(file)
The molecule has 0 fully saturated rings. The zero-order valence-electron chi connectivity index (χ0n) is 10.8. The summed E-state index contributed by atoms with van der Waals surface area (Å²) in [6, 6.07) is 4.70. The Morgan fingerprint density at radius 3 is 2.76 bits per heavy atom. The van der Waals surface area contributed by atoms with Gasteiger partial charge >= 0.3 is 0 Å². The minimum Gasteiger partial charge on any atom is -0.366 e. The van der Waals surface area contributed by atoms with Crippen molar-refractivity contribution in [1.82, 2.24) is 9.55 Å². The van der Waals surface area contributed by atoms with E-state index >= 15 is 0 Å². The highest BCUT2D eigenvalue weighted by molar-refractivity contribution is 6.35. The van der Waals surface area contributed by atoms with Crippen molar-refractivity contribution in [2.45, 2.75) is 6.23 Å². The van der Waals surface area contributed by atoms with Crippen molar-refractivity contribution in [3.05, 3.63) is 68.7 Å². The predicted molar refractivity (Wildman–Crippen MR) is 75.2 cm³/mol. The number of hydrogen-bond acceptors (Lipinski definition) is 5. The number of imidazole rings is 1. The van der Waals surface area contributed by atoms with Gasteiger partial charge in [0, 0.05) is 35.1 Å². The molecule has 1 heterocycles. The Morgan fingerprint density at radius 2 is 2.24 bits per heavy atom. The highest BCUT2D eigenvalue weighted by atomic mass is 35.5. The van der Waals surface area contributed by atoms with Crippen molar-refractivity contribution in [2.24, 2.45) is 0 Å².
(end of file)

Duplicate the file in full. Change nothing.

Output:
The molecule has 0 fully saturated rings. The zero-order valence-electron chi connectivity index (χ0n) is 10.8. The summed E-state index contributed by atoms with van der Waals surface area (Å²) in [6, 6.07) is 4.70. The Morgan fingerprint density at radius 3 is 2.76 bits per heavy atom. The van der Waals surface area contributed by atoms with Gasteiger partial charge >= 0.3 is 0 Å². The minimum Gasteiger partial charge on any atom is -0.366 e. The van der Waals surface area contributed by atoms with Crippen molar-refractivity contribution in [1.82, 2.24) is 9.55 Å². The van der Waals surface area contributed by atoms with E-state index >= 15 is 0 Å². The highest BCUT2D eigenvalue weighted by molar-refractivity contribution is 6.35. The van der Waals surface area contributed by atoms with Crippen molar-refractivity contribution in [2.45, 2.75) is 6.23 Å². The van der Waals surface area contributed by atoms with Crippen molar-refractivity contribution in [3.05, 3.63) is 68.7 Å². The predicted molar refractivity (Wildman–Crippen MR) is 75.2 cm³/mol. The number of hydrogen-bond acceptors (Lipinski definition) is 5. The number of imidazole rings is 1. The van der Waals surface area contributed by atoms with Gasteiger partial charge in [0, 0.05) is 35.1 Å². The molecule has 1 heterocycles. The Morgan fingerprint density at radius 2 is 2.24 bits per heavy atom. The highest BCUT2D eigenvalue weighted by atomic mass is 35.5. The van der Waals surface area contributed by atoms with Crippen molar-refractivity contribution in [2.24, 2.45) is 0 Å².